Today six of us gathered for a private tour of the Textilmuseum. The collection contains items documenting the history of fabric production, with particular emphasis on the booming embroidery industry based in St. Gallen in the late 19th century. This was enabled by the invention of the hand-embroidery machine in 1828, leading to a boom economy post-1860. While many of these machines were used in factories, in Switzerland embroidery production remained for many a cottage industry (a stark contrast to the weaving industry in England). A family, often farmers, would borrow the funds to buy a hand-embroidery machine. The man of the family would operate the equipment (traditionally, embroidery had been an entirely female art) while the women and children threaded and inserted the hundreds of needles necessary to operate the machine. The museum features a training model of a hand-embroidery machine from circa 1890. Only half the size of an industrial model, it is 2.25 meters long and utilizes 156 needles. We didn't get to see it in operation, but the museum provides a demonstration of it in action in the afternoons on Thursday, Friday, and select Saturdays.

Bestes Handwerk St. Gallen und Umgebung
Training model of a hand-embroidery machine, circa 1890.
One of the embroidery techniques for which St. Gallen is best known is chemical lace. This process produces an extremely convincing lace-like effect, imitating highly valued, handmade lace. The technique was originated in Switzerland and Saxony in the 1880's and perfected the following decade. Originally, this was done in cotton embroidery on silk, the latter being "burnt away" using chlorine or caustic soda. Today, the same effect is achieved on an acetate backing which is then dissolved with acetone. The material produced continues to be a corner stone of the St. Gallen textile industry and is featured in the works of haut couture fashion houses around the globe.

Cotton machine embroidery from St. Gallen, circa 1900. In imitation of Irish crochet lace.

Of particular interest to scholars of Jane Austen and the Regency Era in England were examples of whitework on muslin, extremely popular at the time. There was a gorgeous whiteworked gown on display from the late 1820's/early 1830s, after Austen's time but still of a similar silhouette to those of the earlier part of the century. The sleeves and skirt are fuller, moving towards the styles associated with the Victorian Era, but the Empire waistline is still the most distinguishing feature of the gown.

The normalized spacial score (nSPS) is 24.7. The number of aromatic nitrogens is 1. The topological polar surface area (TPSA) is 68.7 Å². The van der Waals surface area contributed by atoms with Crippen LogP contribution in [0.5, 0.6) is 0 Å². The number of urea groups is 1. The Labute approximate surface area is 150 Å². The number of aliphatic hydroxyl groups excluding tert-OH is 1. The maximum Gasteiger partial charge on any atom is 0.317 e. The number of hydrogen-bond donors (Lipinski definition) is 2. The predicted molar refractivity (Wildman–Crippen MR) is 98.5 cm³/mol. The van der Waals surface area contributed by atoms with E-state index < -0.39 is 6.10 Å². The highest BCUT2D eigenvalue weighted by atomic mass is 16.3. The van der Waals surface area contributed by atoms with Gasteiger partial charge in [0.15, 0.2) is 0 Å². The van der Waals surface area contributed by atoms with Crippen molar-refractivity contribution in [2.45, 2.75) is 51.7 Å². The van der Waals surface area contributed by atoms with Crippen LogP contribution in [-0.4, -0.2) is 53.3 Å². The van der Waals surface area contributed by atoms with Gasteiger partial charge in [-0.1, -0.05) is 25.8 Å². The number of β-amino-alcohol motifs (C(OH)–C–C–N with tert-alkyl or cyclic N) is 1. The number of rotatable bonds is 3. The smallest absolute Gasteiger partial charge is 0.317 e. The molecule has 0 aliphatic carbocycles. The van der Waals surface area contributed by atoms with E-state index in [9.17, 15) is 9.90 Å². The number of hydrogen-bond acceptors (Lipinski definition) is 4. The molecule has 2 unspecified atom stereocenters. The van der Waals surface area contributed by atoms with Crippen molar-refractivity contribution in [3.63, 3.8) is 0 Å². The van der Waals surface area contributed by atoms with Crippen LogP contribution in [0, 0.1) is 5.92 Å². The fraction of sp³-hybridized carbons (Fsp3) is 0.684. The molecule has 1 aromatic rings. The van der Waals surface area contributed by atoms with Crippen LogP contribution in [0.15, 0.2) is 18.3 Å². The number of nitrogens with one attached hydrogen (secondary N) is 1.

Cotton dress featuring hand embroidery from Eastern Switzerland, circa 1826-1830.

After leaving the museum we did a quick tour of the Christmas market in St. Gallen. The Sternenstadt runs through the 23rd of December. St. Gallen is always beautiful, but the spectacle of the market at night, which is decorated by 700 star ornaments dangling above the streets, ought to be particularly scenic. Thanks for all who were able to join us. Our next meeting will be sometime in the spring and probably to the Napoleon Museum in Thurgau. More info to come!


Campbell, Gordon. The Grove Encyclopedia of Decorative Arts, Volume One. Oxford University Press, 2006.

Ward, Gerald W.R. The Grove Encyclopedia of Materials and Techniques in Art. Oxford University Press, 2008.

Wikipedia contributors. "St. Gallen embroidery." Wikipedia, The Free Encyclopedia. Wikipedia, The Free Encyclopedia, 1 Jul. 2017. Web. 2 Dec. 2017.

Wikipedia contributors. "Textile manufacture during the Industrial Revolution." Wikipedia, The Free Encyclopedia. Wikipedia, The Free Encyclopedia, 27 Nov. 2017. Web. 2 Dec. 2017.

Friday, December 1, 2017

Mr. Darcy's Christmas Present Excerpt and Giveaway, today at Austen Authors

Join me today at Austen Authors for an excerpt from my new story and a great giveaway! Win a copy of the book, a set of my handmade Christmas cards featuring Austen quotes, and some super cute Christmas clothespins from my local market here in Switzerland. Leave a comment at the below link to enter.